The Tasmania Government’s draft environmental standards for finfish farming would weaken already inadequate environmental standards and put Tasmania’s prized coastal waters and marine wildlife at greater risk.  

Marine scientists, policy specialists and the Environmental Defenders Office are all urging the government to discard the draft standards, go back to the drawing board. 

Public submissions on the government’s draft Environmental Standards for Tasmanian Marine Finfish Farming closed on Tuesday (March 21). 

EDO Managing Lawyer (Tasmania) Claire Bookless said: “The Environmental Standard will be one of the key regulatory tools to manage the environmental impacts of marine finfish farms into the future.  The draft standards are unclear, fall below international best practice, and do not appear to be based on the best available science.  

“They are a weaker set of environmental rules than currently apply and are a diminished version of what was promised by the government last year. This is unacceptable. 

“We are calling on the Tasmanian Government to go back to the drawing board in the development of the Environmental Standards. This time they need to properly engage by not just listening to the industry but to all the lutruwita/Tasmanian community affected by this expanding industry and who care about the health of our waterways”. 

Christine Coughanowr, member of Tasmanian Independent Science Council said: “The draft standards appear to provide less environmental protection and less clarity than the existing Environmental Licence conditions. They significantly expand the allowable footprint of impact, devolve responsibility for critical aspects of monitoring and compliance to industry, and fail to require regular, public reporting by the EPA and the salmon industry.” 

Louise Cherrie, former member of the Marine Farming Review Panel and EPA Board, said: “The draft Environmental Standards are grossly inadequate. They lack technical detail and trigger limits, perpetuate the existing over-reliance on visual indicators, and default to EPA Director discretion rather than providing certainty in key areas. We need standards that hold operators equally accountable to high standards of environmental protection. The draft Environmental Standard are a backward step that continues to allow open pen farming to be the only industry in Tasmania permitted to discharge their wastes untreated into our marine environment.” 


Download the submission here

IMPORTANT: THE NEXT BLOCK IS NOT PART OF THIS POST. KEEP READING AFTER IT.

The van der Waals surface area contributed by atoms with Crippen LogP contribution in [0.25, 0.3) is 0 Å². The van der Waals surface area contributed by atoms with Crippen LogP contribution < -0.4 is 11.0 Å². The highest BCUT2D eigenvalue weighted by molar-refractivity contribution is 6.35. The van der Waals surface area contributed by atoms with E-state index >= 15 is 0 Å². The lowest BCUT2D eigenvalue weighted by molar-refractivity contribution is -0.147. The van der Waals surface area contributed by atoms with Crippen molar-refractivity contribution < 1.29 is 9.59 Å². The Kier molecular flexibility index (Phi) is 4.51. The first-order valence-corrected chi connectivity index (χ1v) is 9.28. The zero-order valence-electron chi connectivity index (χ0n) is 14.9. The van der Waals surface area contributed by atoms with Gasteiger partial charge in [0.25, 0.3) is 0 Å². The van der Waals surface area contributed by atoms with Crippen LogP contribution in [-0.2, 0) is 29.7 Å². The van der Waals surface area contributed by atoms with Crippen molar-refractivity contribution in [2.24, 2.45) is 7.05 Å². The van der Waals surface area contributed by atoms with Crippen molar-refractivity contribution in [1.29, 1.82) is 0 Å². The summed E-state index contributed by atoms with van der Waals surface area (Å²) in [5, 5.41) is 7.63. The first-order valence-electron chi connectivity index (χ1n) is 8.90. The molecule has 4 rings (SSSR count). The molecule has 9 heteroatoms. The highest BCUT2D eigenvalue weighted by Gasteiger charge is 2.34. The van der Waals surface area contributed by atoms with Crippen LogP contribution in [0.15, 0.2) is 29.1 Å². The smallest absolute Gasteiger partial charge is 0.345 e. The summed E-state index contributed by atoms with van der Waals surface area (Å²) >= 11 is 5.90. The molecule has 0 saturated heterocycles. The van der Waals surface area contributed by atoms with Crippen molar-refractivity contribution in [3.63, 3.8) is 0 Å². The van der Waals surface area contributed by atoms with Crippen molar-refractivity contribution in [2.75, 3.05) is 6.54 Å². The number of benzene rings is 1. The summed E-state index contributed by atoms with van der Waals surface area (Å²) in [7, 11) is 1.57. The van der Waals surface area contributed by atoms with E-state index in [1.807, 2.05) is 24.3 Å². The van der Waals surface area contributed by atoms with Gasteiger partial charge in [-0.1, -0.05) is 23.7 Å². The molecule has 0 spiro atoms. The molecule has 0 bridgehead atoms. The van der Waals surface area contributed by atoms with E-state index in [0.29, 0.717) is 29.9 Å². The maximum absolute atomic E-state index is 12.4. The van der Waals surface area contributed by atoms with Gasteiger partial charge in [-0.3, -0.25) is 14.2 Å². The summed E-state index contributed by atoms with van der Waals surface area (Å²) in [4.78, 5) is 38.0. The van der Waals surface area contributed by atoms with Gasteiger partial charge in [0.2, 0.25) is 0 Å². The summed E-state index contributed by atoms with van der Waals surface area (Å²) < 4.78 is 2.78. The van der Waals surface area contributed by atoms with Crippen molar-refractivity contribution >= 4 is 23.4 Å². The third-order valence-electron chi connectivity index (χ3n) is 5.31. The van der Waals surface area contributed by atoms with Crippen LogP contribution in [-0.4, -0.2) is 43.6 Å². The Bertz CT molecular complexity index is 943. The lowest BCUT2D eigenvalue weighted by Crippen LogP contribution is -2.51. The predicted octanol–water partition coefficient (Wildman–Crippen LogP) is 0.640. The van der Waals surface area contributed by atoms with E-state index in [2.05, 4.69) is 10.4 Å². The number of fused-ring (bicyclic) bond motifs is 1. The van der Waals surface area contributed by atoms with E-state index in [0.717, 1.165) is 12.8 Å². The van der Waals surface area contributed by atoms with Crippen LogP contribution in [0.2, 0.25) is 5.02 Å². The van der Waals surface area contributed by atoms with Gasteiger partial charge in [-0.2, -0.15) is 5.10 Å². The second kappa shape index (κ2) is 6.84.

The Tasmanian Independent Science Council is dedicated to science-based policy reform to ensure the long-term health of Tasmania’s environment. The Council includes scientists and professionals who provide independent, non-government advice, focusing on policy reforms of significant State interest. We seek to inform public debate and influence legislative reform to improve outcomes for terrestrial, freshwater and marine ecosystems.  


Christine Coughanowr is an independent scientist with over 35 years’ experience in water quality management. She came to Tasmania 27 years ago, fell in love with the Derwent, and set up the award-winning Derwent Estuary Program partnership. She retired from the DEP in 2018 to pursue other interests, which include consulting and providing science advice to conservation and community groups. Christine has also worked internationally as a water resources consultant, and is a Churchill Fellow. She has degrees in geology (BSc Duke University) and estuarine geology (MSc University of Delaware). 

Louise Cherrie is a specialist in environmental management and the principal of Cherrie Consulting. She was a Tasmanian EPA Board member and was a member of the Tasmanian Marine Farming Planning Review Panel until she resigned in 2018 during the Panel’s assessment of the expansion of the salmon industry in Storm Bay. 


[1] The Working Group’s recommendations are contained in a draft of the Review of Tasmanian and International Regulatory Requirements for Salmonid Aquaculture (December 2019) disclosed by the EPA to EDO on 14 March 2023 under RTI 083, available here: 

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